Andrew MacDonald’s quiet Sunday morning gardening was disrupted by dozens of vehicles passing by his house. It’s become the normal for people living in Portapique, N.S.
“We counted 50 cars in an hour in the morning,” he said.
“It’s really intrusive, and we feel like we’re in a bit of a fish bowl with everybody just looking at our lives, and for all the wrong reasons.
“I would love people to come to Portapique and visit, but not to come and gawk at the horror and tragedy.”
Since it was the site of the beginning of a deadly shooting spree this spring, the small community and its roughly 100 residents have been under the microscope.
It was locked down for days following the April 18 and 19 rampage, in which 22 people were killed and buildings on five properties were burned.
Thirteen of the victims were Portapique residents, and four properties were burned on Portapique Beach Road and Orchard Beach Drive.
The RCMP held crime scenes for weeks as they worked to determine what happened.
Now, locals say the summer has seen a steady stream of traffic in and out of the quiet gravel roads where the tragedy began. Many have been coming to look at the sites of the house fires, which have been gravelled over.
“They drive right by a sign that says, ‘Please give us our privacy,’” MacDonald said.
The signs were erected shortly after the shootings by the Municipality of the County of Colchester. Land owners on the privately-owned Orchard Beach Drive also hired security in late April to deter visitors.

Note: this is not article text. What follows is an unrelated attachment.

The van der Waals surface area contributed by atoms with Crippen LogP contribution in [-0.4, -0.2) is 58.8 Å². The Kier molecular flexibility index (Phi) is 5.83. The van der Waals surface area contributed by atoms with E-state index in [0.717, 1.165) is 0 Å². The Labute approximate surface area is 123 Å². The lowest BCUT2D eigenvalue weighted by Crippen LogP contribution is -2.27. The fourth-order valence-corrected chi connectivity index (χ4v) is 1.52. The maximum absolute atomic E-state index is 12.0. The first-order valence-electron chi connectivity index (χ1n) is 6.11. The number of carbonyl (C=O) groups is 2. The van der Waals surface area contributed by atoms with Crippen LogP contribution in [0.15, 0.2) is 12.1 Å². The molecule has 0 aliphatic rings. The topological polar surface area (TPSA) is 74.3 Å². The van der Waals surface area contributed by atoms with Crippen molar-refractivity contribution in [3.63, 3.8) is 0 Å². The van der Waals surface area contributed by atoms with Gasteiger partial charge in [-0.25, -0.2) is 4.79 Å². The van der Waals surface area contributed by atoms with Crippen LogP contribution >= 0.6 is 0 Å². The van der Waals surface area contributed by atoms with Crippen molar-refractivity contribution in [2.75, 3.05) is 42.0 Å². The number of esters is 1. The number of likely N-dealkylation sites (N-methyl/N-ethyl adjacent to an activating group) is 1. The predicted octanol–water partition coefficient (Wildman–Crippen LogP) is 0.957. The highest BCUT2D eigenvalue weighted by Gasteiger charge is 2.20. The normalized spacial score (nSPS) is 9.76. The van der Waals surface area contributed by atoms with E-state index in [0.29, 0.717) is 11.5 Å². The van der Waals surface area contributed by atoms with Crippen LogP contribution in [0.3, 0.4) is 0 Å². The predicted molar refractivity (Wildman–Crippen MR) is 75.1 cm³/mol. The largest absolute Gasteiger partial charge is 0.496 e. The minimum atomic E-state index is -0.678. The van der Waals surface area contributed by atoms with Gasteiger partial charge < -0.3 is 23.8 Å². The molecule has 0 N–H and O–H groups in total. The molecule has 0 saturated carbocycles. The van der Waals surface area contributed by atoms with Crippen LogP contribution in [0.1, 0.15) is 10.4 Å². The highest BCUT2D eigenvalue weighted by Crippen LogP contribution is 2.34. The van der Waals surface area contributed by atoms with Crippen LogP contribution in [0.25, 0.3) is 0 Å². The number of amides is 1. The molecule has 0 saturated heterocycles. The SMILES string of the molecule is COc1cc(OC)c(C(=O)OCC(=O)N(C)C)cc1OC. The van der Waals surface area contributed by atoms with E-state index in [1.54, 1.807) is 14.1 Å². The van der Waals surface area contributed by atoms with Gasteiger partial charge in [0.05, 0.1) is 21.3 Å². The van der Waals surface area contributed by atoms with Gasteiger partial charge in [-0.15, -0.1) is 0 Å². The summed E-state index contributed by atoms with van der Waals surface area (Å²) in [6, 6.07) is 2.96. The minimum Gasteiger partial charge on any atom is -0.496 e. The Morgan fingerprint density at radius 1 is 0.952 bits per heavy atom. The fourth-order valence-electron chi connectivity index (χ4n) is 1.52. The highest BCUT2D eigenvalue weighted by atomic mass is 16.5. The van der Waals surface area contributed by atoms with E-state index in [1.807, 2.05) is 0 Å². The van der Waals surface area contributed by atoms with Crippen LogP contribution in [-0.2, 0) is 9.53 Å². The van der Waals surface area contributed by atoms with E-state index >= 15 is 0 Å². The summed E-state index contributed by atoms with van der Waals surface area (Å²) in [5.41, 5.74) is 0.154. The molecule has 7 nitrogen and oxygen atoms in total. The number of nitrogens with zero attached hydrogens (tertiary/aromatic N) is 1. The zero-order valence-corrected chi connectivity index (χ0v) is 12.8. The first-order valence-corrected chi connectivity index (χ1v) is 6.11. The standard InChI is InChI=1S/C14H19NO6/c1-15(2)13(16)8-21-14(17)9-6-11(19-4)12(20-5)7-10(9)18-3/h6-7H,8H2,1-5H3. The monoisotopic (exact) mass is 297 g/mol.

People in the area are still dealing with what happened that weekend, and experts say individuals deal with that grief and trauma in different ways.
“Part of our grief is actually we’re also grieving the identity of our community,” said Serena Lewis, the bereavement, grief and wellness co-ordinator for the Northern Health Zone with Nova Scotia Health.
“Being known now as this area, this region in Canada where this tragedy has occurred, there’s definitely a discomfort with having that kind of identity. I think that for a lot of people, I hear them talking about the fact that it’s now uncomfortable that people are seeking this out as a site to come and visit.”
A makeshift memorial has also drawn visitors almost every day this summer, according to locals.
The many flowers, stuffed animals, and tributes left at the corner of Portapique Beach Road and Highway 2 in the aftermath of the shooting were moved to a former church in May.
That memorial will be coming down on Saturday, according Tiffiany Ward who’s one of the people looking after it.
Ward is also the chair of the Nova Scotia Remembers Legacy Society, which aims to offer continued support to families and the community affected by the shooting rampage.
Ward said to Global News on Tuesday that the memorial would have to come down due to the weather.
“The weather is going to be such that if we don’t take it down, we’re not going to be able to preserve anything because of the rain and the wind.”
She said the items will be placed in a dry storage for the foreseeable winter.